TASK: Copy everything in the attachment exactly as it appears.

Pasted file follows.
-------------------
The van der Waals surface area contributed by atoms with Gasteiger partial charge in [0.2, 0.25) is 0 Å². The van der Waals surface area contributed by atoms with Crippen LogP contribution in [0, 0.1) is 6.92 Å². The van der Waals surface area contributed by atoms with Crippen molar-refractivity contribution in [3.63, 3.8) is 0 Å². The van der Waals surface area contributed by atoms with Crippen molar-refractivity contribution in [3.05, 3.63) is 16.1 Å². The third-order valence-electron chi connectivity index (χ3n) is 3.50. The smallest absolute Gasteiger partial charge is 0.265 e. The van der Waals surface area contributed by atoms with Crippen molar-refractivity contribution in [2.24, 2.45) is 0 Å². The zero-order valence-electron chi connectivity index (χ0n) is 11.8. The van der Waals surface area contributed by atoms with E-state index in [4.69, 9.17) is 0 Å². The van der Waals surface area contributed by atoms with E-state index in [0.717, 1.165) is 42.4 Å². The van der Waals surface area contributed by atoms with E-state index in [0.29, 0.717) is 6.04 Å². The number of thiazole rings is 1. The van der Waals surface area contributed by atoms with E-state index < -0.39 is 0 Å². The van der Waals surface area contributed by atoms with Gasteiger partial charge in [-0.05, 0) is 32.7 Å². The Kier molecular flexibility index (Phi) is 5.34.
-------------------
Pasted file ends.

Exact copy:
The van der Waals surface area contributed by atoms with Gasteiger partial charge in [0.2, 0.25) is 0 Å². The van der Waals surface area contributed by atoms with Crippen LogP contribution in [0, 0.1) is 6.92 Å². The van der Waals surface area contributed by atoms with Crippen molar-refractivity contribution in [3.63, 3.8) is 0 Å². The van der Waals surface area contributed by atoms with Crippen molar-refractivity contribution in [3.05, 3.63) is 16.1 Å². The third-order valence-electron chi connectivity index (χ3n) is 3.50. The smallest absolute Gasteiger partial charge is 0.265 e. The van der Waals surface area contributed by atoms with Crippen molar-refractivity contribution in [2.24, 2.45) is 0 Å². The zero-order valence-electron chi connectivity index (χ0n) is 11.8. The van der Waals surface area contributed by atoms with E-state index in [4.69, 9.17) is 0 Å². The van der Waals surface area contributed by atoms with E-state index in [0.717, 1.165) is 42.4 Å². The van der Waals surface area contributed by atoms with E-state index in [0.29, 0.717) is 6.04 Å². The number of thiazole rings is 1. The van der Waals surface area contributed by atoms with E-state index < -0.39 is 0 Å². The van der Waals surface area contributed by atoms with Gasteiger partial charge in [-0.05, 0) is 32.7 Å². The Kier molecular flexibility index (Phi) is 5.34.